Emma Donoghue’s Akin is just such a wonderful read on so many levels. The mystery regarding Noah’s mother is riveting, but it’s that relationship between Noah and Michael that gives this story such heart. As its title suggests, Akin is ultimately a beautiful story about what it means to be family. I’d highly recommend it to anyone who enjoys stories that focus on family, to fans of both contemporary and historical fiction, and of course to Emma Donoghue fans, who are sure to love this gem. I think it’s my favorite Donoghue book yet!
A retired New York professor’s life is thrown into chaos when he takes a young great-nephew to the French Riviera, in hopes of uncovering his own mother’s wartime secrets in the next masterpiece from New York Times bestselling author Emma Donoghue.
Noah Selvaggio is a retired chemistry professor and widower living on the Upper West Side, but born in the South of France. He is days away from his first visit back to Nice since he was a child, bringing with him a handful of puzzling photos he’s discovered from his mother’s wartime years. But he receives a call from social services: Noah is the closest available relative of an eleven-year-old great-nephew he’s never met, who urgently needs someone to look after him. Out of a feeling of obligation, Noah agrees to take Michael along on his trip.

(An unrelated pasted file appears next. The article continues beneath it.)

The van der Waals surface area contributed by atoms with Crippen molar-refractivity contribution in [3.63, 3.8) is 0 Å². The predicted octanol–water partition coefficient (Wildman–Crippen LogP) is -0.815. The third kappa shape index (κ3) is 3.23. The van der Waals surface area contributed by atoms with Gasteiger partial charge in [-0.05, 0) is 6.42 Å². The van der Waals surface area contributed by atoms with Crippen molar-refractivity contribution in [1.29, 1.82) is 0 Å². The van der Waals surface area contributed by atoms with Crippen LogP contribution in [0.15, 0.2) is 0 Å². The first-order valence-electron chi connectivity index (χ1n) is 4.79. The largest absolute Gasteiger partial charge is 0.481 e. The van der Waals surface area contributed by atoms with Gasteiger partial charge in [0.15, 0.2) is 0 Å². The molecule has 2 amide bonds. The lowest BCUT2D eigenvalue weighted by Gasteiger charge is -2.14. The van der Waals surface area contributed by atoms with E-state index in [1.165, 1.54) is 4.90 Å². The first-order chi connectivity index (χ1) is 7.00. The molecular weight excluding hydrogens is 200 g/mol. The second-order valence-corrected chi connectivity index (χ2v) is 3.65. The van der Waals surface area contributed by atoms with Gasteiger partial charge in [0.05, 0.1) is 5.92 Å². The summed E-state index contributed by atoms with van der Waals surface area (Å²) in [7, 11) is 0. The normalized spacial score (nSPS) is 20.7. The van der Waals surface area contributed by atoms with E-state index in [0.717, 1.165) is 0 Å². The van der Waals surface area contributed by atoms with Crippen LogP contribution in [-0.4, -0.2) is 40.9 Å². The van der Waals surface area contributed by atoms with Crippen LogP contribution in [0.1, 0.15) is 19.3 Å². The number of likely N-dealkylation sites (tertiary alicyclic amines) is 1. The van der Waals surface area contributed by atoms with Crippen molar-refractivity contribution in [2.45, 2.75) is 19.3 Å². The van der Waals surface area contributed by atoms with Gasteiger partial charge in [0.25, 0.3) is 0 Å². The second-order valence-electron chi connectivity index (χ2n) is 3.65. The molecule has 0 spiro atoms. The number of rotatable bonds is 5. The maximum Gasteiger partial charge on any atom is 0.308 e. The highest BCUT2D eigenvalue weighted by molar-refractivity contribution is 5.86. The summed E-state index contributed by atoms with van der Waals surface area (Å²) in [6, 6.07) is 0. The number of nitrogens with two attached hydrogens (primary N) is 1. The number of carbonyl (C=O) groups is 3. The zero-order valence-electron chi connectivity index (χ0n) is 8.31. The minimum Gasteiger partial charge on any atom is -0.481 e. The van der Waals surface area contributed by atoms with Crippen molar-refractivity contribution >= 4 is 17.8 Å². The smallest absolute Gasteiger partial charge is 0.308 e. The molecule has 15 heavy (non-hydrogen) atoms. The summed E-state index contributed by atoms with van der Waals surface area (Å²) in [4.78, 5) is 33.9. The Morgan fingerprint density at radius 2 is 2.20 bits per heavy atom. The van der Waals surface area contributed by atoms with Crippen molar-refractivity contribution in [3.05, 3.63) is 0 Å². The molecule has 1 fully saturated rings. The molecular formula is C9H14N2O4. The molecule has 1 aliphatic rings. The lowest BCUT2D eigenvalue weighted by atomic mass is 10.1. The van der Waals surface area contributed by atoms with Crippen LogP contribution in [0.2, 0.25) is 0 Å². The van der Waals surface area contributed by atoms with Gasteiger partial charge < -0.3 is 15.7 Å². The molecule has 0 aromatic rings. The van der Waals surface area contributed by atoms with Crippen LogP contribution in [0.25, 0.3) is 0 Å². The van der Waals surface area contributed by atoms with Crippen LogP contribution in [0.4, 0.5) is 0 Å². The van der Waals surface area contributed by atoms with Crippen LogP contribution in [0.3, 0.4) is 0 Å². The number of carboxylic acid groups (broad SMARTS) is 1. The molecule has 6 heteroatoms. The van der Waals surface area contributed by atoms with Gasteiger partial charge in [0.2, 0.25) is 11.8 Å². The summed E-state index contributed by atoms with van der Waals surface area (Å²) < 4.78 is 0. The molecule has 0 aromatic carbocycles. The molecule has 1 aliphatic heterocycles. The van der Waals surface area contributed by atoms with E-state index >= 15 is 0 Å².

Much has changed in this famously charming seaside mecca, still haunted by memories of the Nazi occupation. The unlikely duo, suffering from jet lag and culture shock, bicker about everything from steak frites to screen time. But Noah gradually comes to appreciate the boy’s truculent wit, and Michael’s ease with tech and sharp eye help Noah unearth troubling details about their family’s past. Both come to grasp the risks people in all eras have run for their loved ones, and find they are more akin than they knew.
Written with all the tenderness and psychological intensity that made Room an international bestseller, Akin is a funny, heart-wrenching tale of an old man and a boy, born two generations apart, who unpick their painful story and start to write a new one together.